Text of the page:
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The aims of this study is to investigate a blood-based biomarker that can replace endoscopy in patients with inflammatory bowel disease. For this purpose, blood sample of patients wiht inflammatory bowel disease (ulcerative colitis, Crohn 's disease) was collected at the same time the endoscopy is performed, stored after centrifugation, and analyzed accordingly. Selected biomarkers from the blood sample were investigated to compare those of patients with inflammatory bowel disease and those of general controls. Males and females over the age of 19 participated in the study and are excluded if they have chronic kidney disease or blood clotting disease. The outcome is a find of a blood-based biomarker that best reflects a disease activity.
Inflammatory bowel disease refers to chronic inflammation of the unknown origin that occurs in the intestine. It usually refers to ulcerative colitis and Crohn's disease, which are idiopathic inflammatory bowel diseases. While it had been known to be a common disease in the western world, in recent decades the incidence of ulcerative colitis and Crohn's disease has rapidly increased in Korea as well. Endoscopic examination is a gold standard in order to determine the activity of inflammatory bowel disease, but it is hardly performed due to the cost and time of a test. Therefore, it is necessary to find a blood-based biomarker that replaces endoscopy. The objective of the study is to identify a new inflammatory marker that replaces endoscopy by comparing blood samples of patients with inflammatory bowel disease with those of general controls.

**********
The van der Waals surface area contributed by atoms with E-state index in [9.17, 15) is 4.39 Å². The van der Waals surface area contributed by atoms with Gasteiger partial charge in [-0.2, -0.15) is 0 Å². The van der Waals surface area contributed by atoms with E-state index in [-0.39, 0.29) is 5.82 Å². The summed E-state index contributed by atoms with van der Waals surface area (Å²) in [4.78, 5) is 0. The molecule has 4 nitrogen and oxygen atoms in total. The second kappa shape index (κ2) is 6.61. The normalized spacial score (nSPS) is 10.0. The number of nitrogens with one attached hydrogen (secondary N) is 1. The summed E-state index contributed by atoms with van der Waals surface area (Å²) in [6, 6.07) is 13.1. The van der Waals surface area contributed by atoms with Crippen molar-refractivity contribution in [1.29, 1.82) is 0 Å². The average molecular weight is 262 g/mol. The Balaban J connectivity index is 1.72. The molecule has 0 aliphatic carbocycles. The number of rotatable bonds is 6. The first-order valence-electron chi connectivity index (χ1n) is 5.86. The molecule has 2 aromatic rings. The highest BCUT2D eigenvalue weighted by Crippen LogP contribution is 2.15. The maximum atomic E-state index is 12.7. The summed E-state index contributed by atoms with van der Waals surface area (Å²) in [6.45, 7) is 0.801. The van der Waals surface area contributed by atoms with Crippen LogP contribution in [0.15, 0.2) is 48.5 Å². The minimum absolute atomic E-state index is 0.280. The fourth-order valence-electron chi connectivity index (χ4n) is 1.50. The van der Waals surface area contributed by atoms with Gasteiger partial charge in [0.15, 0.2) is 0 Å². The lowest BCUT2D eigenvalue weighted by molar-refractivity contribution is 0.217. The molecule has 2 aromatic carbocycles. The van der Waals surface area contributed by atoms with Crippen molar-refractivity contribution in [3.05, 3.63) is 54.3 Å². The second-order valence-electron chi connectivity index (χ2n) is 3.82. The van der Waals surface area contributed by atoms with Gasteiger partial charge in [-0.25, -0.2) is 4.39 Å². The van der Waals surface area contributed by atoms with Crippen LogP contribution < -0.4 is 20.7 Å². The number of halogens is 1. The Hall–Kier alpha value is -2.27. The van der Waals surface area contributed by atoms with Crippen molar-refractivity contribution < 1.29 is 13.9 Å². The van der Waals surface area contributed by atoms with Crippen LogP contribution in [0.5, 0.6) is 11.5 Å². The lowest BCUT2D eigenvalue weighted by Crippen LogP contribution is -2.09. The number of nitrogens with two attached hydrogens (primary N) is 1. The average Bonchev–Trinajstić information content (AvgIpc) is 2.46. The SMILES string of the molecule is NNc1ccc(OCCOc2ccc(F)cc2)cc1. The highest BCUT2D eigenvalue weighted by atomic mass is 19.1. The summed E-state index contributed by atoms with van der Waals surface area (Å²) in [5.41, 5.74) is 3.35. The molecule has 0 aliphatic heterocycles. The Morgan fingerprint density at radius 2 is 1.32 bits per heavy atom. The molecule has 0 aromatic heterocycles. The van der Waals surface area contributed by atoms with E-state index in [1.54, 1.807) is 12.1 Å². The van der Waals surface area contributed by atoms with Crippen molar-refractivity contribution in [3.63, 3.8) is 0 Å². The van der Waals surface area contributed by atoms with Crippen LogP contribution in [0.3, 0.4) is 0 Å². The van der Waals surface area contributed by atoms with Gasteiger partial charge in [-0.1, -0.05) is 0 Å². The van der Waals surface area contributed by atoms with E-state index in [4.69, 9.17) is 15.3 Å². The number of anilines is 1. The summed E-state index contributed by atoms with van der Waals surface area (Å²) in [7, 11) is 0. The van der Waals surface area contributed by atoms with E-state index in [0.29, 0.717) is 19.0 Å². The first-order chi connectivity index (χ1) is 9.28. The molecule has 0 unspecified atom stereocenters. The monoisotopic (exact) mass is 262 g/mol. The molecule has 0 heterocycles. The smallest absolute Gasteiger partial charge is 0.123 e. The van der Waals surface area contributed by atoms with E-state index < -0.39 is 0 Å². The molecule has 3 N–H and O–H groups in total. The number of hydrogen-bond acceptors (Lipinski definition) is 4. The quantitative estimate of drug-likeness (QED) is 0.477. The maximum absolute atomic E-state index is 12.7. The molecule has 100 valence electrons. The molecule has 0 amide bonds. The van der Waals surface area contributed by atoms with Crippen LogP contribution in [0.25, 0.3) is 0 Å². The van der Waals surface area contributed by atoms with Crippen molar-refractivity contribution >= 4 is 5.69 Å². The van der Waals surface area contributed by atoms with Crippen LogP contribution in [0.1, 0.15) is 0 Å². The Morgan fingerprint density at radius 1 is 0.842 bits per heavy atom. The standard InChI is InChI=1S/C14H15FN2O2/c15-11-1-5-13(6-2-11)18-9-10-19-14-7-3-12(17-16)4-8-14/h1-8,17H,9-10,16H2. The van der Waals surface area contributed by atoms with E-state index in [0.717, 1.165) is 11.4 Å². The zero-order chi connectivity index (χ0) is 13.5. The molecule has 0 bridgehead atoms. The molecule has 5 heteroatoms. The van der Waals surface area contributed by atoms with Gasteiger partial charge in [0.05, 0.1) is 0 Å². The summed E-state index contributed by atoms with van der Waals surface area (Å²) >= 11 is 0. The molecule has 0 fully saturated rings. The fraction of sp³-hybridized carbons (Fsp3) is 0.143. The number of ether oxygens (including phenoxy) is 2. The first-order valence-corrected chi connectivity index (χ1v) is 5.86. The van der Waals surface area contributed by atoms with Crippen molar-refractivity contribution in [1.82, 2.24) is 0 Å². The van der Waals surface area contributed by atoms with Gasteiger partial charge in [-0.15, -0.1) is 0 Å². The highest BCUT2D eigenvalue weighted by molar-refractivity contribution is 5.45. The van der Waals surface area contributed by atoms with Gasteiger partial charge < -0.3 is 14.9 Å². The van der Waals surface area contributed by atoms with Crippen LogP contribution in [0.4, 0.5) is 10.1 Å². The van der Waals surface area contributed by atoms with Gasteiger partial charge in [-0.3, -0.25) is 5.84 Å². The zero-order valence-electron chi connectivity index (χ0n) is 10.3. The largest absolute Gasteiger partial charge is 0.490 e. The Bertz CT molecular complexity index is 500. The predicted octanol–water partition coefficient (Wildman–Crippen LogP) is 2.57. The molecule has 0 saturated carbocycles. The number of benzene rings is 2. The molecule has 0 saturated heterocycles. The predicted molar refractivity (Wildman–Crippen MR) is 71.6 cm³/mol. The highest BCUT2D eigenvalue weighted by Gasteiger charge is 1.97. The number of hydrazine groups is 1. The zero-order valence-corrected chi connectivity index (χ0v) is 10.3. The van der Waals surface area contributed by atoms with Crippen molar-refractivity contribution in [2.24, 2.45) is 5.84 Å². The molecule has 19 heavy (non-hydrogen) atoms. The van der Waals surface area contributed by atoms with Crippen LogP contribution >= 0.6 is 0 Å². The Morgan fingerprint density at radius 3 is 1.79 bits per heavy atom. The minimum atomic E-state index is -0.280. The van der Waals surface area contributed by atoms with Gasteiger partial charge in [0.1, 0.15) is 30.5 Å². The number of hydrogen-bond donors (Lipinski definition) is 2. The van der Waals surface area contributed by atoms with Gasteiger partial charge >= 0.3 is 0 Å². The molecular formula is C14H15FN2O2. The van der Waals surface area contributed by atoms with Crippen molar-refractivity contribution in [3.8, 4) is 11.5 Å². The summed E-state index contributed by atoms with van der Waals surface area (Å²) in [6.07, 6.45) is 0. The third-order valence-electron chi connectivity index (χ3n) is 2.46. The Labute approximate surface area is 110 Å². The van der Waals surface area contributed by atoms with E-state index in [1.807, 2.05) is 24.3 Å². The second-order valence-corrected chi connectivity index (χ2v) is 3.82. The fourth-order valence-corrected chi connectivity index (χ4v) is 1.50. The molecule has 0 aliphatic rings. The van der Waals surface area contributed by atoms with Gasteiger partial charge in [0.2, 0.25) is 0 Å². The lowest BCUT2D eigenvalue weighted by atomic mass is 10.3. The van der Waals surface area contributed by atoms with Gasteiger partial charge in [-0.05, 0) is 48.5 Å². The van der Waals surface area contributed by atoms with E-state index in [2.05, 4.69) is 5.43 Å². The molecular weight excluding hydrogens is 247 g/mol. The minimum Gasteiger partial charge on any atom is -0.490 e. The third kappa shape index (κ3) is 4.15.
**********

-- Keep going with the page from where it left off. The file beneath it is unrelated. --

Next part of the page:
Inflammatory Bowel Diseases
inflammatory bowel disease, IBS or Normal Control
Division of Gastroenterology; Seoul St. Mary's hospital
Korea, Republic of
Seoul St. Mary's Hospital
Published on BioPortfolio: 2018-12-24T05:16:16-0500
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A species of Faecalbacterium, previously classified in the FUSOBACTERIUM genus, that is a major constituent of the GUT MICROBIOTA in healthy humans. It has anti-inflammatory activity and reduced numbers of this species occur in patients with INFLAMMATORY BOWEL DISEASES such as CROHN DISEASE.
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Chronic, non-specific inflammation of the GASTROINTESTINAL TRACT. Etiology may be genetic or environmental. This term includes CROHN DISEASE and ULCERATIVE COLITIS.
A member of the S-100 protein family that is present at high levels in the blood and interstitial fluid in several infectious, inflammatory, and malignant disorders, including rheumatoid arthritis, inflammatory bowel disease, and cystic fibrosis. It is a complex of a light chain (CALGRANULIN A) and a heavy chain (CALGRANULIN B). L1 binds calcium through an EF-hand motif, and has been shown to possess antimicrobial activity.
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